- December 15, 1999: First X-ray flare detected from a brown dwarf. A team at the University of California monitoring LP
944-20 (60 Jupiter masses, 16 ly away) via the Chandra X-ray observatory, catches a 2-hour flare.
- 27 July 2000: First radio emission (in flare and quiescence) detected from a brown dwarf. A team of students at the Very Large Array reported their observations of LP 944-20 in the 15 March 2001 issue of the British journal Nature.
Recent observations of known brown dwarf candidates have revealed a pattern of brightening and dimming of infrared emissions
that suggests relatively cool, opaque cloud patterns obscuring a hot interior that is stirred by extreme winds. The weather
on such bodies is thought to be extremely violent, comparable to but far exceeding Jupiter's famous storms.
X-ray flares detected from brown dwarfs since late 1999 suggest changing magnetic fields within them, similar to those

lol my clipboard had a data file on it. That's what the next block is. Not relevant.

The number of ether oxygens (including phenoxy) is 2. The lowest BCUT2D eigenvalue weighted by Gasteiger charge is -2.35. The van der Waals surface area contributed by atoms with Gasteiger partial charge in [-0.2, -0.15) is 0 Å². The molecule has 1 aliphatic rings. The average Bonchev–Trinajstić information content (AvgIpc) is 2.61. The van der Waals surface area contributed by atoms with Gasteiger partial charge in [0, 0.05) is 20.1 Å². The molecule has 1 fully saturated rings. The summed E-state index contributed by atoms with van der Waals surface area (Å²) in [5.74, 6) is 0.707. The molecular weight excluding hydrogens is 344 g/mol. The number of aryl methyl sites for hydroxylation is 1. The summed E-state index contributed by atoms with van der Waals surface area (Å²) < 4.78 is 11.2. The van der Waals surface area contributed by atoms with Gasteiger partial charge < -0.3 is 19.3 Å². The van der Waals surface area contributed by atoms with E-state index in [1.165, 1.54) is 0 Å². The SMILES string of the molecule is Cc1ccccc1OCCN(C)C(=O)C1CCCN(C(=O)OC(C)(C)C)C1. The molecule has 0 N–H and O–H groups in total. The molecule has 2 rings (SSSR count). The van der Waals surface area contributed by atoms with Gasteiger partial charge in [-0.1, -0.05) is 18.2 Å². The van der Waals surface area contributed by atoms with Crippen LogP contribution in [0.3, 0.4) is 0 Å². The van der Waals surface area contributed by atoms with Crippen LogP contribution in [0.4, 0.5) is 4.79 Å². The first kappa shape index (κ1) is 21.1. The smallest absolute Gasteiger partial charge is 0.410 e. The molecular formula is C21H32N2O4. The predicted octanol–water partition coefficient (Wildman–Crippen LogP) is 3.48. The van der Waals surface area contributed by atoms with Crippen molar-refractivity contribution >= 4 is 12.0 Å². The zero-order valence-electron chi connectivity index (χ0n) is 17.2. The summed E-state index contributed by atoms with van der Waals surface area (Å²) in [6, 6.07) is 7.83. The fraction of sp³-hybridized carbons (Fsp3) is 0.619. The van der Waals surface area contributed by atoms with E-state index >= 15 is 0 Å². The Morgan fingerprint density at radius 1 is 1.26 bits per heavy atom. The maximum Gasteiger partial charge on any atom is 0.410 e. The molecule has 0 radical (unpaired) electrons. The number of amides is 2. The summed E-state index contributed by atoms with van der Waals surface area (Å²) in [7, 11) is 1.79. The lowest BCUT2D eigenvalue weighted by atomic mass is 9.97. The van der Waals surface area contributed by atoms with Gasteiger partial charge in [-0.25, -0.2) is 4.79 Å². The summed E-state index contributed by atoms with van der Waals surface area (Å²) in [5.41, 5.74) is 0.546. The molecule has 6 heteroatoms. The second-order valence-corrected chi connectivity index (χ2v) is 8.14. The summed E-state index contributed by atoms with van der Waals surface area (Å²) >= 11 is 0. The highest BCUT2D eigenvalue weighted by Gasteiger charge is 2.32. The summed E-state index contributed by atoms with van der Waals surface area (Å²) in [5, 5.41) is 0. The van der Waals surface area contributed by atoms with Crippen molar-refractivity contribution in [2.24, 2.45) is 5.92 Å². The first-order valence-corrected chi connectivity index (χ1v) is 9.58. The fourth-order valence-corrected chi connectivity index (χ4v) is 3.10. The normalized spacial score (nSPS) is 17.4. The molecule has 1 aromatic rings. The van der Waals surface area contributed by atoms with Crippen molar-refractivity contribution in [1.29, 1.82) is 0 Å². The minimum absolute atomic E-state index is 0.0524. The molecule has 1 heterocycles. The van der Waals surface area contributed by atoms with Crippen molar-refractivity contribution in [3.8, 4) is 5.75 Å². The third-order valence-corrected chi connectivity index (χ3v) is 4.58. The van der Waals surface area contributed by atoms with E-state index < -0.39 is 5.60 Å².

in very low-mass stars.
A brown dwarf Cha 110913-773444 located 500 light years away in the constellation Chamaeleon may be in the process of forming
a mini solar system. Astronomers from Pennsylvania State University have detected what they believe to be a disk of gas and
dust similar to the one hypothized to have formed our own solar system. Cha 110913-773444 is the smallest brown dwarf found to date (8 Jupiter masses)and if it formed a solar system it would be the smallest object
to have one. Their findings will be published in the Dec. 10 issue of the Astrophysical Journal Letters